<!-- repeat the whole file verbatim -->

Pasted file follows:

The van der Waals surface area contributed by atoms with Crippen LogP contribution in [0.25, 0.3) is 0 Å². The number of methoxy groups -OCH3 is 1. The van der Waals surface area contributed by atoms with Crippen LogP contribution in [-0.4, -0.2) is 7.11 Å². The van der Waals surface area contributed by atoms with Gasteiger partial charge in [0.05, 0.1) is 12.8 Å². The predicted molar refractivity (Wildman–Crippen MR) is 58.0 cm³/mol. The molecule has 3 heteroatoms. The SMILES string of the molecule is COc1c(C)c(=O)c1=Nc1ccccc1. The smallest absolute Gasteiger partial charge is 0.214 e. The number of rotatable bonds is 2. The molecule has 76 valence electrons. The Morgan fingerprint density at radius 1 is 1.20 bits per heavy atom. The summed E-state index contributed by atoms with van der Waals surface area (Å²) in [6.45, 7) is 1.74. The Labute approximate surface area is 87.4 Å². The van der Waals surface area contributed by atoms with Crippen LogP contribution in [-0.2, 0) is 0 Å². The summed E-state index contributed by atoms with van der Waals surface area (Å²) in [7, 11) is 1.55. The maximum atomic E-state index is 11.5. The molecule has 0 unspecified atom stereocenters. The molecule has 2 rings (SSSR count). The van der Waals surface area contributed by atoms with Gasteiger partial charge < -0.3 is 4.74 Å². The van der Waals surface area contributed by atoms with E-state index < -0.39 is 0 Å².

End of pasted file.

The van der Waals surface area contributed by atoms with Crippen LogP contribution in [0.25, 0.3) is 0 Å². The number of methoxy groups -OCH3 is 1. The van der Waals surface area contributed by atoms with Crippen LogP contribution in [-0.4, -0.2) is 7.11 Å². The van der Waals surface area contributed by atoms with Gasteiger partial charge in [0.05, 0.1) is 12.8 Å². The predicted molar refractivity (Wildman–Crippen MR) is 58.0 cm³/mol. The molecule has 3 heteroatoms. The SMILES string of the molecule is COc1c(C)c(=O)c1=Nc1ccccc1. The smallest absolute Gasteiger partial charge is 0.214 e. The number of rotatable bonds is 2. The molecule has 76 valence electrons. The Morgan fingerprint density at radius 1 is 1.20 bits per heavy atom. The summed E-state index contributed by atoms with van der Waals surface area (Å²) in [6.45, 7) is 1.74. The Labute approximate surface area is 87.4 Å². The van der Waals surface area contributed by atoms with Crippen LogP contribution in [-0.2, 0) is 0 Å². The summed E-state index contributed by atoms with van der Waals surface area (Å²) in [7, 11) is 1.55. The maximum atomic E-state index is 11.5. The molecule has 0 unspecified atom stereocenters. The molecule has 2 rings (SSSR count). The van der Waals surface area contributed by atoms with Gasteiger partial charge < -0.3 is 4.74 Å². The van der Waals surface area contributed by atoms with E-state index < -0.39 is 0 Å².